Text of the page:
Greetings from the Burgh, where we’re watching a live stream of the union vote at Amazon in Alabama.
‘No’ Votes Are Leading in Early Count Nearly 2 to 1
We’ve been watching a live stream of the NLRB vote count nearly all day.
As of 6:00 PM EST, the “No” votes are leading by a margin of 392 to 899 with 3,215 ballots cast out of 5,800 possible ballots.
If this nearly 2-to-1 pattern holds, as it has throughout counting, then the union will be defeated.
Amazon Threw Out Hundreds of Ballots
After more than a week of scrutinizing ballots and signatures, Amazon was able to successfully throw out hundreds of ballots, possibly padding its current lead.
“There remain hundreds of challenged ballots mostly by the employer that will need to be addressed after the public count,” the RWDSU said in a statement today. “As the ballot envelopes are opened and the ballots are counted there’s a possibility that more issues could impact the final results.”
FOIA: Amazon Pressured Postal Service to Put Postal Box In Front of Amazon Entrance
Whatever may occur in the union vote today, RWDSU has already indicated they plan to challenge the union vote for a variety of illegal intimidation tactics.
New FOIA documents released by The Washington Post show Amazon pressured the U.S. Postal Service to install a mailbox directly in front of the warehouse entrance.
“We have not heard anything back on the install of this collection box,” a postal service account manager wrote to Alabama colleagues on Jan. 14 in an email obtained via FOIA by The Washington Post. “Amazon is reaching out again to me today about the status as they wanted to move quickly on this.”
RWDSU contends that managers would routinely encourage workers to fill out their ballots and cast them directly in front of them.
The union has alleged that this is illegal intimidation and will likely appeal any vote to the National Labor Relations Board.
Amazon Workers in Chicago Stage Wildcat Strike
While the workers at Amazon in Alabama appear headed for defeat, they may have inspired a movement nationwide.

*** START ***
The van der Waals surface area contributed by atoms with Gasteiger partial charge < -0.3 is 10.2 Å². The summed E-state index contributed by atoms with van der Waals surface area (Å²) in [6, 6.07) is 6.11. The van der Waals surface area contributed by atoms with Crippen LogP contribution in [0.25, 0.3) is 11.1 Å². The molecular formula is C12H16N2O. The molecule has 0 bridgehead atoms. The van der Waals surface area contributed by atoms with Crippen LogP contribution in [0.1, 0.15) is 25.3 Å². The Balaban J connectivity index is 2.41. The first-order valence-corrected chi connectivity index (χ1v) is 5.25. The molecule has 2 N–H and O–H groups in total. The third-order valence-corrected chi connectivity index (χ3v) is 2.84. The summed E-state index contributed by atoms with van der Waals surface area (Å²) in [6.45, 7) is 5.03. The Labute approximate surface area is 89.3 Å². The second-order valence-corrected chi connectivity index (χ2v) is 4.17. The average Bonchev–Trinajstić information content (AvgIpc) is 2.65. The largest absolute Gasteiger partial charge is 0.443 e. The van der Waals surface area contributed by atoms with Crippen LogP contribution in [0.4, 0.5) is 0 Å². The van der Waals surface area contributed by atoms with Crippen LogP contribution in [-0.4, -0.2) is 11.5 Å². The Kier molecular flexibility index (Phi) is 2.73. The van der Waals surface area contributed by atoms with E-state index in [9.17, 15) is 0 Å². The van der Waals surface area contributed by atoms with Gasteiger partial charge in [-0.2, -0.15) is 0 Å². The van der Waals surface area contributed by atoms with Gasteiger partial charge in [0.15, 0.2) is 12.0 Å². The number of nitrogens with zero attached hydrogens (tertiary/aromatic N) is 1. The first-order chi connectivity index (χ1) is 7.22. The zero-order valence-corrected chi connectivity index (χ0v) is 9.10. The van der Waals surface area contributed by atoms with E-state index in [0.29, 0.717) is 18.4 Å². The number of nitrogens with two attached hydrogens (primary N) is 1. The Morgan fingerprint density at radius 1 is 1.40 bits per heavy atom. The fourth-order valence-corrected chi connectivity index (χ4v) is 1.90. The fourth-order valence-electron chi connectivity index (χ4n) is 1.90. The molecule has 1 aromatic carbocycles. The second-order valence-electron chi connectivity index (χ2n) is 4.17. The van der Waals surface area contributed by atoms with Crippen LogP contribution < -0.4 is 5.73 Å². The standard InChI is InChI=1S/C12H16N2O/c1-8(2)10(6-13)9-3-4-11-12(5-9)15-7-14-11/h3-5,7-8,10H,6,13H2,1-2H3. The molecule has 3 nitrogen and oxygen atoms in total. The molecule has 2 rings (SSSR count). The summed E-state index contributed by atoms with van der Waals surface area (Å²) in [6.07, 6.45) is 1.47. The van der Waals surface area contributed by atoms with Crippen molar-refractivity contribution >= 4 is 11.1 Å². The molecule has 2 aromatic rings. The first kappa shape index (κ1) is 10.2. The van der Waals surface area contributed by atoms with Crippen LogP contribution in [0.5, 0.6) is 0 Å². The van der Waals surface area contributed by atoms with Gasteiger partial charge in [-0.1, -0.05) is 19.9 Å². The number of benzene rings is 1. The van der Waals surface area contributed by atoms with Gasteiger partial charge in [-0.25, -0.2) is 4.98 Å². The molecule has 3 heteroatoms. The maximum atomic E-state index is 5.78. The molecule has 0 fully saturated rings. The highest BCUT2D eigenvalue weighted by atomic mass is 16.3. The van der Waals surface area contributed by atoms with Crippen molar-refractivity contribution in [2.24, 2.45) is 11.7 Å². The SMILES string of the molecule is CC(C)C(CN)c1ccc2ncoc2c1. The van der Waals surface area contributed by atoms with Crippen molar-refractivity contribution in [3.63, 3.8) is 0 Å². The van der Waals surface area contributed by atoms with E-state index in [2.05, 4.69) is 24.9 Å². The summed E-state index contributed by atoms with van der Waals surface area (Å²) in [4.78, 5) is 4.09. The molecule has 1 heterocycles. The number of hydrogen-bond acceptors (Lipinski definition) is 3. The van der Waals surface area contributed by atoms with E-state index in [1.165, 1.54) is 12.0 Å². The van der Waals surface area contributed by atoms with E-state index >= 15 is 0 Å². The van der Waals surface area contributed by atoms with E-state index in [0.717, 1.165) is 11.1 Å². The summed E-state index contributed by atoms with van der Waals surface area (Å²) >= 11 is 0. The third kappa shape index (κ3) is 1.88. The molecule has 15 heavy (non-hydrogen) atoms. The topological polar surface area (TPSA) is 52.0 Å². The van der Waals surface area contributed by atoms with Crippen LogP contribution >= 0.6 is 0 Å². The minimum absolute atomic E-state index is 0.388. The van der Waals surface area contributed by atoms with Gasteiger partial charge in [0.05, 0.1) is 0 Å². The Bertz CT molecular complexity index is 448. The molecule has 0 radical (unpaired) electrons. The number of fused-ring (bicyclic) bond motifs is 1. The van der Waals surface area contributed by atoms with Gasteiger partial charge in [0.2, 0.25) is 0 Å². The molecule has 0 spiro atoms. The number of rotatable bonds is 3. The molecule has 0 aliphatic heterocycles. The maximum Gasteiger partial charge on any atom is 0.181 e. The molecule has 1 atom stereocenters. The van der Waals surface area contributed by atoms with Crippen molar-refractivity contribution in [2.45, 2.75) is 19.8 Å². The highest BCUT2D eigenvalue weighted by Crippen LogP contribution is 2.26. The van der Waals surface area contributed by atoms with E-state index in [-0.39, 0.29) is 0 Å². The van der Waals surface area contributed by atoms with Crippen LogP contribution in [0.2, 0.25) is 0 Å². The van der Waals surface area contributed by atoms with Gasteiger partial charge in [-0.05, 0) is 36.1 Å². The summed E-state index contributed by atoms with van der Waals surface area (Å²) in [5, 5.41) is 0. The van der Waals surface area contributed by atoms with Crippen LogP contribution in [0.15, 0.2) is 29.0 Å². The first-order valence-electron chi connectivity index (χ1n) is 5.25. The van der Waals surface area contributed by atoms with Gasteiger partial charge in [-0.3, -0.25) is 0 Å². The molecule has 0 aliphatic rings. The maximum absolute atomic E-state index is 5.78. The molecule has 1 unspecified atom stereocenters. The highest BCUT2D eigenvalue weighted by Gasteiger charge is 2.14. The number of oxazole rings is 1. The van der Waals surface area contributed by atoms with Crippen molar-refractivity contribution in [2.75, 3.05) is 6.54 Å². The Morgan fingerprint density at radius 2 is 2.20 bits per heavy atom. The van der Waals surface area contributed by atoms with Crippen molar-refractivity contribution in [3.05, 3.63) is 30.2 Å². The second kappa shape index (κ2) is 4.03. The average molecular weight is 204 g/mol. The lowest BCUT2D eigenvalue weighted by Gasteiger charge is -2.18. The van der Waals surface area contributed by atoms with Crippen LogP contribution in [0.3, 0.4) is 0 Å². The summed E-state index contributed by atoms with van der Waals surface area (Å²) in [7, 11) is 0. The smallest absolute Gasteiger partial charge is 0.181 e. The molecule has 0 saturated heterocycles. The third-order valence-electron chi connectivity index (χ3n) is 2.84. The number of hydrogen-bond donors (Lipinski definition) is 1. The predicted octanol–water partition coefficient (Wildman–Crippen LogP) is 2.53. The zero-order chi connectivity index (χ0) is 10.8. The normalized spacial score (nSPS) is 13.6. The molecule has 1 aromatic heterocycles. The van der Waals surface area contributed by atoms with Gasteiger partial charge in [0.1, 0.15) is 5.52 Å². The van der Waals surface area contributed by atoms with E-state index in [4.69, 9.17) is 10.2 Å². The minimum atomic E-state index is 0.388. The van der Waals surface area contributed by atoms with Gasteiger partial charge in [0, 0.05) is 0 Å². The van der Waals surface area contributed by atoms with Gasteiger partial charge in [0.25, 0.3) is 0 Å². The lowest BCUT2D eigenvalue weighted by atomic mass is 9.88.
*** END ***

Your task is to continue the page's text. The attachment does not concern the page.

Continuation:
Yesterday, non-union workers at an Amazon warehouse in Chicago staged a walkout to demand better conditions.
“I’m done with just accepting what the company does. I know my heart is telling me to take action. I’m willing to lead and be that example,” said Rakyle Johnson, a sorter, discussing the decision to walk off the job.
An Amazon associate, Bekim Mehmedi, said the online retailer hasn’t addressed staffing shortages, creating an intense workplace atmosphere that has led to injuries. He said some workers hired seasonally were not kept on full time as some had been promised. Longer shifts have been hard for workers who must allow for child care, Mehmedi said.
Amazon Vote Will Likely Set Up Fight for the PRO Act.
Last month, Democrats in the House passed the PRO Act, which would revise labor law in a variety of ways to make union organizing easier.
The PRO Act, among other things, would ban captive audience meetings and increase fines on employers who break the law.
With the world watching the Amazon vote, many are disgusted with the ability of these anti-union tactics to work successfully. It’s led many to believe that a defeat of the union drive at Amazon could create momentum for labor law reform.
Alright folks, that’s all for now. Follow me on Twitter @MikeElk for frequent updates on the Amazon union vote.
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Love & Solidarity,